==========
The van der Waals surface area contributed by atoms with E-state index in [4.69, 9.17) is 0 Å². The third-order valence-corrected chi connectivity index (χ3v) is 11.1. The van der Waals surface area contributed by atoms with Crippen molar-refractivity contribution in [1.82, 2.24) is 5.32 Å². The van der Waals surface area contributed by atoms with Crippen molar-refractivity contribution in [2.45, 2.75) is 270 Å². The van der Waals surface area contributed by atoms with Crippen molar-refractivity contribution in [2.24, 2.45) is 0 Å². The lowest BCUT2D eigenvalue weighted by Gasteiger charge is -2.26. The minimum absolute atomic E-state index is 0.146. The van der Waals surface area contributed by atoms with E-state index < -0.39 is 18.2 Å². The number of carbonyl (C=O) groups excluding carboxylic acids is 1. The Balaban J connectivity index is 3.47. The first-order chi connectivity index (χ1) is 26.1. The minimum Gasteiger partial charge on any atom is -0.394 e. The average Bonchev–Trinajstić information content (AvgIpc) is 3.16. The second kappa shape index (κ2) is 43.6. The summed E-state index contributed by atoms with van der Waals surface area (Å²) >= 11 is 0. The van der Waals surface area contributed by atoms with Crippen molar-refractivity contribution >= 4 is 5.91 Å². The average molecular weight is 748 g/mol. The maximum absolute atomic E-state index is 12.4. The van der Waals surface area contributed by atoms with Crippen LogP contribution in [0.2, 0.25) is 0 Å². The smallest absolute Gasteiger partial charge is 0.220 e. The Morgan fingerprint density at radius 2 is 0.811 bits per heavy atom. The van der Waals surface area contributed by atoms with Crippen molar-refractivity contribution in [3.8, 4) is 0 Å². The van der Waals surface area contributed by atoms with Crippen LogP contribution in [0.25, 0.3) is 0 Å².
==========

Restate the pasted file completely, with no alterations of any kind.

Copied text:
The van der Waals surface area contributed by atoms with E-state index in [4.69, 9.17) is 0 Å². The third-order valence-corrected chi connectivity index (χ3v) is 11.1. The van der Waals surface area contributed by atoms with Crippen molar-refractivity contribution in [1.82, 2.24) is 5.32 Å². The van der Waals surface area contributed by atoms with Crippen molar-refractivity contribution in [2.45, 2.75) is 270 Å². The van der Waals surface area contributed by atoms with Crippen molar-refractivity contribution in [2.24, 2.45) is 0 Å². The lowest BCUT2D eigenvalue weighted by Gasteiger charge is -2.26. The minimum absolute atomic E-state index is 0.146. The van der Waals surface area contributed by atoms with E-state index < -0.39 is 18.2 Å². The number of carbonyl (C=O) groups excluding carboxylic acids is 1. The Balaban J connectivity index is 3.47. The first-order chi connectivity index (χ1) is 26.1. The minimum Gasteiger partial charge on any atom is -0.394 e. The average Bonchev–Trinajstić information content (AvgIpc) is 3.16. The second kappa shape index (κ2) is 43.6. The summed E-state index contributed by atoms with van der Waals surface area (Å²) >= 11 is 0. The van der Waals surface area contributed by atoms with Crippen molar-refractivity contribution >= 4 is 5.91 Å². The average molecular weight is 748 g/mol. The maximum absolute atomic E-state index is 12.4. The van der Waals surface area contributed by atoms with Crippen LogP contribution in [0.2, 0.25) is 0 Å². The smallest absolute Gasteiger partial charge is 0.220 e. The Morgan fingerprint density at radius 2 is 0.811 bits per heavy atom. The van der Waals surface area contributed by atoms with Crippen molar-refractivity contribution in [3.8, 4) is 0 Å². The van der Waals surface area contributed by atoms with Crippen LogP contribution in [0.25, 0.3) is 0 Å².